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Consultation begins on England-Scotland subsea transmission links

Mar 31, 2022
Misc
Posted by Patrick Haddad

National Grid Electricity Transmission (NGET) has begun consultation with Ofgem regarding the proposed subsea transmission link between Scotland and England.

The energy regulator recognised the “clear case” and  “consumer benefit” of the Scotland to England Green Links in their consultation on the ‘Final Needs case’ of the project.  

The two subsea links, which will have a capacity of up to 4GW, will transport enough electricity to power four million homes. They are the largest electricity transmission investment projects in Britain’s recent history and will support hundreds of green jobs throughout construction and operation. 

The first 2GW link is a partnership between NGET and SP Energy Networks and will run from Torness, Scotland to the Hawthorn Pit Substation in Durham County, England with approximately 176km of offshore cable. The second 2GW link, a partnership between NGET and SSEN Transmission, will originate from Peterhead in Aberdeenshire, Scotland, and terminate at Drax in North Yorkshire, England with 440km of cable running undersea. 

These projects are part of National Grid’s work upgrading the electricity transmission system to deliver the UK government’s target of 40GW of offshore wind generation by 2030. In addition to the Eastern Links, it is developing 14 major projects across its network to facilitate the target representing a £10 billion investment. This includes two further Scotland to England high voltage links (also in partnership with the Scottish transmission network owners) and proposals in the Humber, Lincolnshire, East Midlands, North of England, Yorkshire, North Kent, as well as four in East Anglia (one of which is a proposed offshore link between Suffolk and Kent).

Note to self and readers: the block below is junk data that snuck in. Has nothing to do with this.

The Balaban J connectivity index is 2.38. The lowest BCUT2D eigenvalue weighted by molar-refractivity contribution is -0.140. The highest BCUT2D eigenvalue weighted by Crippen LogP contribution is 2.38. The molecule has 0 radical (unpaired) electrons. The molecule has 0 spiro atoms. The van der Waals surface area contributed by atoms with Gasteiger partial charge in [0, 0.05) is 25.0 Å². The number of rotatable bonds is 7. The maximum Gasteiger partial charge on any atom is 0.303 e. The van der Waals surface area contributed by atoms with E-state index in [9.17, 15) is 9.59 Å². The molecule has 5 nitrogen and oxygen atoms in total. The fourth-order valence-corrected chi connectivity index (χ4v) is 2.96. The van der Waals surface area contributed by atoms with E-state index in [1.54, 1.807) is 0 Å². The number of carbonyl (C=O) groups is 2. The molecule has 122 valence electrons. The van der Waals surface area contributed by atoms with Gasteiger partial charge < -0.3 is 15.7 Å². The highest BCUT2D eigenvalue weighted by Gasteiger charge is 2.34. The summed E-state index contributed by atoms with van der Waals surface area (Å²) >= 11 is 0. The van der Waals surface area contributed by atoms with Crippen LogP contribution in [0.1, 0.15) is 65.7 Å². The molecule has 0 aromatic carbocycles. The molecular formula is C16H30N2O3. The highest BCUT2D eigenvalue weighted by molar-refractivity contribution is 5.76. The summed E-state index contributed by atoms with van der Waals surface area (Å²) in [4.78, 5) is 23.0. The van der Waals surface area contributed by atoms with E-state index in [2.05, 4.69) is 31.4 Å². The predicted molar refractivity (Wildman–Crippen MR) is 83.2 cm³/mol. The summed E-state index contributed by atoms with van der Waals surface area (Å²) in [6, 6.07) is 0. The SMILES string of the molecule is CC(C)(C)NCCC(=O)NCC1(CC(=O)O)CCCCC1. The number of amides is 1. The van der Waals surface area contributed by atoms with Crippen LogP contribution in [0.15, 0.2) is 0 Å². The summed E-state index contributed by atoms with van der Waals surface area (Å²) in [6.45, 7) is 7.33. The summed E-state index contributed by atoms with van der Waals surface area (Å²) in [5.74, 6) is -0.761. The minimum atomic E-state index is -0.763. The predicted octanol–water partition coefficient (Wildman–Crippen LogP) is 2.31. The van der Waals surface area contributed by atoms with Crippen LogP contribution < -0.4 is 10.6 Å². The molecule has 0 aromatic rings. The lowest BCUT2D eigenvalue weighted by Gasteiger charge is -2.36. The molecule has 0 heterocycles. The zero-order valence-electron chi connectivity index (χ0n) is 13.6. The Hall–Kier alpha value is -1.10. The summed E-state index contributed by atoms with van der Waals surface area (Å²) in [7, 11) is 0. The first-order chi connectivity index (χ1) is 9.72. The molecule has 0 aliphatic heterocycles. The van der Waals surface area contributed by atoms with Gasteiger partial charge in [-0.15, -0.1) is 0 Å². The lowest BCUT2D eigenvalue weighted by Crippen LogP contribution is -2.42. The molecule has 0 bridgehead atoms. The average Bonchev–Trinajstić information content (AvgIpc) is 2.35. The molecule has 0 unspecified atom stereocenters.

Chris Bennett, Interim President at National Grid Electricity Transmission said: “The Scotland to England Green Links form part of £10 billion investment in 16 major projects to help deliver the government’s offshore wind target of 40GW by 2030, a critical step in helping achieve greater energy independence and net zero.”

Source: National Grid

Photo (for illustrative purposes): Neist Point / Frank Winkler / Pixabay / Free for commercial use

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